The Energy Information Administration once again helped to lift oil market spirits this week by reporting another hefty decline in U.S. commercial crude oil inventories for the week ending July 21.
A day after the American Petroleum Institute estimated inventories had declined by a generous 10.23 million barrels—the largest draw of the year according to the API—the EIA said crude oil inventories diminished by 7.2 million barrels, to 483.4 million barrels. The authority reported hefty inventory draws in the last three weeks as well.
Gasoline inventories were also down last week, by 1 million barrels. This compares with a 4.4-million-barrel draw a week earlier. Gasoline production averaged 10.4 million barrels daily, up from 10.1 million bpd the week before, when refineries ran at 17.1 million bpd. Last week, runs averaged 17.3 million barrels daily.
The week so far has been quite good for oil prices. On Monday, at the energy ministers’ meeting in St. Petersburg, Saudi Arabia pledged to cut its crude oil exports to 6.6 million barrels daily starting from next month, and Nigeria said it was willing to cap its output at 1.8 million bpd.
At the same time, Halliburton said that the rate of rig additions in the U.S. shale patch is slowing down as sub-US$50 oil prices weigh on many energy companies. In evidence of what Halliburton said, Anadarko became the first shale player to announce a cut in its 2017 capex program of US$300 million because of the stubbornly low prices. Related: Nigeria Ups Oil Output Despite Rampant Oil Theft
The combination of these factors pushed Brent crude back up above US$50 for the first time in two months, with WTI trading above US$48 a barrel. Headwinds, however, remain—chief among them the likelihood that some OPEC members will slack off in their compliance with the cut deal, after Ecuador last week announced it was quitting it altogether.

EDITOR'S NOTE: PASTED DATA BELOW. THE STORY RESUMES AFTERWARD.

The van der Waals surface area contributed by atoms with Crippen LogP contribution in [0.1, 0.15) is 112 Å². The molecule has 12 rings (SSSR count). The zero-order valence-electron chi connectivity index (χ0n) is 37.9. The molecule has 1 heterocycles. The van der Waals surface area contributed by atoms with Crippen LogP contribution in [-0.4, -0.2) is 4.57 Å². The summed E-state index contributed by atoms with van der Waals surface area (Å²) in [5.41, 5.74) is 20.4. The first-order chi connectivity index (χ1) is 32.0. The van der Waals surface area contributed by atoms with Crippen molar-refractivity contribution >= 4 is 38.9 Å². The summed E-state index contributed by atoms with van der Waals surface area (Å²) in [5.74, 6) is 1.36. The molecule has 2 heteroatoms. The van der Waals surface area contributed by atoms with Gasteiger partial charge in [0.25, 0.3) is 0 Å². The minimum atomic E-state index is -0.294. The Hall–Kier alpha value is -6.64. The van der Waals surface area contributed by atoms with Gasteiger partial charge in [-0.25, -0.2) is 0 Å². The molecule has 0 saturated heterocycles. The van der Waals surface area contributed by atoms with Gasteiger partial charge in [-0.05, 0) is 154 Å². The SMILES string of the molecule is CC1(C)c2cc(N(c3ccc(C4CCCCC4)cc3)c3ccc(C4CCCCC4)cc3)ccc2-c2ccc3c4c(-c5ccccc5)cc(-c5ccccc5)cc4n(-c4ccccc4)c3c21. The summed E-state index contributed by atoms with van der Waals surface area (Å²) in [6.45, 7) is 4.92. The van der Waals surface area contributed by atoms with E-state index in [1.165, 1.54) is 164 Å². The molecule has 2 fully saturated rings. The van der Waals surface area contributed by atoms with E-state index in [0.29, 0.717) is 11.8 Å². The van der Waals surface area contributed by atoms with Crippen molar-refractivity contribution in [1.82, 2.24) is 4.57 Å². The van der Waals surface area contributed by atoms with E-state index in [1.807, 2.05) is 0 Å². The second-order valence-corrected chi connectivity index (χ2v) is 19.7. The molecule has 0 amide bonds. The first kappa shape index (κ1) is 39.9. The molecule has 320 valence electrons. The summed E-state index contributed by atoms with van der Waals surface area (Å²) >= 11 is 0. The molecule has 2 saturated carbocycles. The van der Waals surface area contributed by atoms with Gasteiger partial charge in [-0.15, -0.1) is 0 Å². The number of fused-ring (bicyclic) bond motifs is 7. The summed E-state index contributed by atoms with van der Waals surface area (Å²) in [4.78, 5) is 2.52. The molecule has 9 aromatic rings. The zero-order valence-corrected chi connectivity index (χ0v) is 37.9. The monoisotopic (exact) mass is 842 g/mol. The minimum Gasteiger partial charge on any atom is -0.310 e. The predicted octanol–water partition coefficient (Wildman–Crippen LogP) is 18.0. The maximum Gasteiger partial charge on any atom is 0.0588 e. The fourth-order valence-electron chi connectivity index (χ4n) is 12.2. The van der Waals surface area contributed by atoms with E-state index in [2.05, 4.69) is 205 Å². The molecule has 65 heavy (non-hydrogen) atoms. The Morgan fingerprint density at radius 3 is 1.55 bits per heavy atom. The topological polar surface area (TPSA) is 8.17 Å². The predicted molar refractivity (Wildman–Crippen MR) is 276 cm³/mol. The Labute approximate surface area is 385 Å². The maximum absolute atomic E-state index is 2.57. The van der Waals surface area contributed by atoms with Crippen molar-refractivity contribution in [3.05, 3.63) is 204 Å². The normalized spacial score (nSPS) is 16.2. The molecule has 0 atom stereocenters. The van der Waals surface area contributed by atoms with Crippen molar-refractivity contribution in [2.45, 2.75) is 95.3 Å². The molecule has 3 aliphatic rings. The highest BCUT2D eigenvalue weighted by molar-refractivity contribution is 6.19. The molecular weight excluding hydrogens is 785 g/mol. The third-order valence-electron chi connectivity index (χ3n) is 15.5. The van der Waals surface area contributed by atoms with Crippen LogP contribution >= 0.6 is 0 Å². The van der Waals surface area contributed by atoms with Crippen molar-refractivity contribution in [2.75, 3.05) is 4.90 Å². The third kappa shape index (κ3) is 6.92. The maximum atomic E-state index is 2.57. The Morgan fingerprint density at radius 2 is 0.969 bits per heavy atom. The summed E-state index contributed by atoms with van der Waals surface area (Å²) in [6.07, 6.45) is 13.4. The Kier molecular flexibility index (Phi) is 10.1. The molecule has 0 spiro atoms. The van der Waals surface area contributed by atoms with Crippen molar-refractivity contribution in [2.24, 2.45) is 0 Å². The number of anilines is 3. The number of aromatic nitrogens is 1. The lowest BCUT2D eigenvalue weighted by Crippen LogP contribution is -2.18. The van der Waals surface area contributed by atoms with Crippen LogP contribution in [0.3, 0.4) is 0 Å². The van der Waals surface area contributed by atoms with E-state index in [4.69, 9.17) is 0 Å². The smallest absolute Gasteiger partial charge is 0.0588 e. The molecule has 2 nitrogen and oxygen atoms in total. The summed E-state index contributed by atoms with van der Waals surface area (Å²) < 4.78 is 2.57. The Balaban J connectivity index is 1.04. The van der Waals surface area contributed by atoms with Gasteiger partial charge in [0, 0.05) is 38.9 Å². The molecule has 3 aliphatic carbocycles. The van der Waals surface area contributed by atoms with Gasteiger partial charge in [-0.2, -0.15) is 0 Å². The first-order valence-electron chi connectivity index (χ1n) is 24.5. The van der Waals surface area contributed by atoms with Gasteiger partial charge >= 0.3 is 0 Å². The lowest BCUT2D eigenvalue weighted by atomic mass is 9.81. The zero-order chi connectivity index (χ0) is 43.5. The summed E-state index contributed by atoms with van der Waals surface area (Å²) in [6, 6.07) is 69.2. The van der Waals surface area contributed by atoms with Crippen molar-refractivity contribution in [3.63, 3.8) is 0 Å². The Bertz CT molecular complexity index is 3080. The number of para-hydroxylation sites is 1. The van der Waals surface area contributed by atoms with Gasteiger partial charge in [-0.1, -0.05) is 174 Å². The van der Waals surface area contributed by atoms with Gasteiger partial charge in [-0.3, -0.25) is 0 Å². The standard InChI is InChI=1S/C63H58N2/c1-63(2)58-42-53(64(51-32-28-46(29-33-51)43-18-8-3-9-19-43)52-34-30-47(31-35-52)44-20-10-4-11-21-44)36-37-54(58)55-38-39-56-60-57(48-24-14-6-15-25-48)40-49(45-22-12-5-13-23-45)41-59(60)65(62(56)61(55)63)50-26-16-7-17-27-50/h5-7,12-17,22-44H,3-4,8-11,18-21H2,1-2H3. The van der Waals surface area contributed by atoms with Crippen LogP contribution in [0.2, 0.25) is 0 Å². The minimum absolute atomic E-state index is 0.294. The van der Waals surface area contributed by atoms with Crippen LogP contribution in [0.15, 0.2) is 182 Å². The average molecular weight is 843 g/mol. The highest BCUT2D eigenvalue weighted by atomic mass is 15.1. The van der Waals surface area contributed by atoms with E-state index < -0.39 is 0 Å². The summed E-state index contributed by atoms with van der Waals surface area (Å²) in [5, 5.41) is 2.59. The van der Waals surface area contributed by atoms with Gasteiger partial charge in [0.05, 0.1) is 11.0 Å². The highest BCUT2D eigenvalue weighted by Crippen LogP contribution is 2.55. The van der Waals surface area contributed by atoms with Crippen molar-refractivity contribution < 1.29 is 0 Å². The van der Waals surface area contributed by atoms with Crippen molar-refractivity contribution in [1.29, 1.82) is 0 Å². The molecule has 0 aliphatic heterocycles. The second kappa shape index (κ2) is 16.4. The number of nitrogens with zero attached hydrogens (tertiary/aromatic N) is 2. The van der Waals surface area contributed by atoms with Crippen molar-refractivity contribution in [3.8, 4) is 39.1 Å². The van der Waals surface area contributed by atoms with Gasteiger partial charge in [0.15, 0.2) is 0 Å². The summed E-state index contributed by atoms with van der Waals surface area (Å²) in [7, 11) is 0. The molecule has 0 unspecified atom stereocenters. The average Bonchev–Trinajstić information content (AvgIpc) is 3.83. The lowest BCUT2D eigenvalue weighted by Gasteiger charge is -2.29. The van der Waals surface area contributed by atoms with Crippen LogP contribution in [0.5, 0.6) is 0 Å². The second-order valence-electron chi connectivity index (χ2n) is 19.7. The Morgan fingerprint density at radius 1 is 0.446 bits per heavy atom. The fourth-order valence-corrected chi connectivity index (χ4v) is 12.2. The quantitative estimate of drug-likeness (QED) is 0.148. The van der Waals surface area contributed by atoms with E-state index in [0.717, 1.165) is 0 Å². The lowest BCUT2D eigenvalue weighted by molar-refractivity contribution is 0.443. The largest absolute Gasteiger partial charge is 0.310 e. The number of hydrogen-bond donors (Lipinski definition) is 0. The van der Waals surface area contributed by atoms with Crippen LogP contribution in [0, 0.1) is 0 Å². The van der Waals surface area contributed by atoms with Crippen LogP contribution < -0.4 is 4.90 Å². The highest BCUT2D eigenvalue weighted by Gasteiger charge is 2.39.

Iraq, for example, said it plans to boost production to 5 million bpd by the end of the year, which is certainly incompatible with adhering to its quota. Libya is also ramping up its production.
Meanwhile, oil in floating storage in the North Sea hit another 2017 high this week, at 12 million barrels, according to energy data provider Kpler – one more sign that there is still quote a lot to do before the glut goes away.
By Irina Slav for Oilprice.com
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Pioneer for example has a capex of over $2.4 billion this year in the Permian alone of their $2.8 billion total capex.
If Pioneer makes some cuts, then I might start getting a little more worried about the shale plays as most of their eggs are in the one shale basket.
This is all public information, so I'm not sure if you are trying to use fear to interest readers, but I wish you wouldn't and tried another approach.